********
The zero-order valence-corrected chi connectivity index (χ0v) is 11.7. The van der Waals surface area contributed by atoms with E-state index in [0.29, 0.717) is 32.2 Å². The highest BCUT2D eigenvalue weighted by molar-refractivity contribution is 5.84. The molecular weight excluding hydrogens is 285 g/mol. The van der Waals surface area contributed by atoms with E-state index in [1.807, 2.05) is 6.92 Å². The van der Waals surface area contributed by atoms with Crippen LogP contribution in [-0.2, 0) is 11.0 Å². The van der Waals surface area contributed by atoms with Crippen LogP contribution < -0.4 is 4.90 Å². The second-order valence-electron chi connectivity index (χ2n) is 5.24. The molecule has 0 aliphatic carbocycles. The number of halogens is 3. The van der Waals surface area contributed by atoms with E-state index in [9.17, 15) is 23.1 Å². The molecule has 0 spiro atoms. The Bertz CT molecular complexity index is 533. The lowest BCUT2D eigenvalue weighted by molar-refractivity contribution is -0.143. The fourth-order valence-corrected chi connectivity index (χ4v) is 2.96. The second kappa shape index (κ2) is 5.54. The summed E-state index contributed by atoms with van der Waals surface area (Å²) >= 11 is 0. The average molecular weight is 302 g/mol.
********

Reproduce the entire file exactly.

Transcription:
The zero-order valence-corrected chi connectivity index (χ0v) is 11.7. The van der Waals surface area contributed by atoms with E-state index in [0.29, 0.717) is 32.2 Å². The highest BCUT2D eigenvalue weighted by molar-refractivity contribution is 5.84. The molecular weight excluding hydrogens is 285 g/mol. The van der Waals surface area contributed by atoms with E-state index in [1.807, 2.05) is 6.92 Å². The van der Waals surface area contributed by atoms with Crippen LogP contribution in [-0.2, 0) is 11.0 Å². The van der Waals surface area contributed by atoms with Crippen LogP contribution < -0.4 is 4.90 Å². The second-order valence-electron chi connectivity index (χ2n) is 5.24. The molecule has 0 aliphatic carbocycles. The number of halogens is 3. The van der Waals surface area contributed by atoms with E-state index in [9.17, 15) is 23.1 Å². The molecule has 0 spiro atoms. The Bertz CT molecular complexity index is 533. The lowest BCUT2D eigenvalue weighted by molar-refractivity contribution is -0.143. The fourth-order valence-corrected chi connectivity index (χ4v) is 2.96. The second kappa shape index (κ2) is 5.54. The summed E-state index contributed by atoms with van der Waals surface area (Å²) >= 11 is 0. The average molecular weight is 302 g/mol.